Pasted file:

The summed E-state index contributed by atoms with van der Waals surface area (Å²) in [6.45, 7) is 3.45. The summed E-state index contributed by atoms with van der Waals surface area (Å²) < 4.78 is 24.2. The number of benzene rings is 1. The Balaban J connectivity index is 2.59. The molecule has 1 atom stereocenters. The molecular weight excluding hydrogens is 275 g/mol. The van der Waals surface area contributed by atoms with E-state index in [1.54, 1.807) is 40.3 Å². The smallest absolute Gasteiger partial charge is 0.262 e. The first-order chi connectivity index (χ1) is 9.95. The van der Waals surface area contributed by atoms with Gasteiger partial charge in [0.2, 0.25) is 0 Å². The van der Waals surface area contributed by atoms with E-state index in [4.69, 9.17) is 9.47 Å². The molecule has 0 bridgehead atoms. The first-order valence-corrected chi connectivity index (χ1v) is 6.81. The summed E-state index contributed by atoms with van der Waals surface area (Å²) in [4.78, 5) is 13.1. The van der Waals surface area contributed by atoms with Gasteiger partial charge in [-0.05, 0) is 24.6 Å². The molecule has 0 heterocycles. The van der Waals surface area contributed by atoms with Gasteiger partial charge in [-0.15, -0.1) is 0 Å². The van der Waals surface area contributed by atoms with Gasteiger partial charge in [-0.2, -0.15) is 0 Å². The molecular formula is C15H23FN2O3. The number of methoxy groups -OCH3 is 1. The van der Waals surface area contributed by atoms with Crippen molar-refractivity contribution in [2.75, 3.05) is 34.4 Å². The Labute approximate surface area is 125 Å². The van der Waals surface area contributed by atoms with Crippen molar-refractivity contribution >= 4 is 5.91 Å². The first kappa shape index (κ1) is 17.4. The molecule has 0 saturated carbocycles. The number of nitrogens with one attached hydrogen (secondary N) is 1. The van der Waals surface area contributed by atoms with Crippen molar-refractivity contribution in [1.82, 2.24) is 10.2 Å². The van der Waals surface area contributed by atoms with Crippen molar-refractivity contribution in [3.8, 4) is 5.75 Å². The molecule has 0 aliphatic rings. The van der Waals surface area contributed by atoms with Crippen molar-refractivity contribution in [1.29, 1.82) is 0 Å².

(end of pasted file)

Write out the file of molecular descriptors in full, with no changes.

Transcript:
The summed E-state index contributed by atoms with van der Waals surface area (Å²) in [6.45, 7) is 3.45. The summed E-state index contributed by atoms with van der Waals surface area (Å²) < 4.78 is 24.2. The number of benzene rings is 1. The Balaban J connectivity index is 2.59. The molecule has 1 atom stereocenters. The molecular weight excluding hydrogens is 275 g/mol. The van der Waals surface area contributed by atoms with E-state index in [1.54, 1.807) is 40.3 Å². The smallest absolute Gasteiger partial charge is 0.262 e. The first-order chi connectivity index (χ1) is 9.95. The van der Waals surface area contributed by atoms with Gasteiger partial charge in [0.2, 0.25) is 0 Å². The van der Waals surface area contributed by atoms with E-state index in [4.69, 9.17) is 9.47 Å². The molecule has 0 bridgehead atoms. The first-order valence-corrected chi connectivity index (χ1v) is 6.81. The summed E-state index contributed by atoms with van der Waals surface area (Å²) in [4.78, 5) is 13.1. The van der Waals surface area contributed by atoms with Gasteiger partial charge in [-0.05, 0) is 24.6 Å². The molecule has 0 heterocycles. The van der Waals surface area contributed by atoms with Gasteiger partial charge in [-0.15, -0.1) is 0 Å². The van der Waals surface area contributed by atoms with Gasteiger partial charge in [-0.2, -0.15) is 0 Å². The molecular formula is C15H23FN2O3. The number of methoxy groups -OCH3 is 1. The van der Waals surface area contributed by atoms with Crippen molar-refractivity contribution in [2.75, 3.05) is 34.4 Å². The Labute approximate surface area is 125 Å². The van der Waals surface area contributed by atoms with Crippen molar-refractivity contribution >= 4 is 5.91 Å². The first kappa shape index (κ1) is 17.4. The molecule has 0 saturated carbocycles. The number of nitrogens with one attached hydrogen (secondary N) is 1. The van der Waals surface area contributed by atoms with Crippen molar-refractivity contribution in [1.82, 2.24) is 10.2 Å². The van der Waals surface area contributed by atoms with Crippen molar-refractivity contribution in [3.8, 4) is 5.75 Å². The molecule has 0 aliphatic rings. The van der Waals surface area contributed by atoms with Crippen molar-refractivity contribution in [1.29, 1.82) is 0 Å².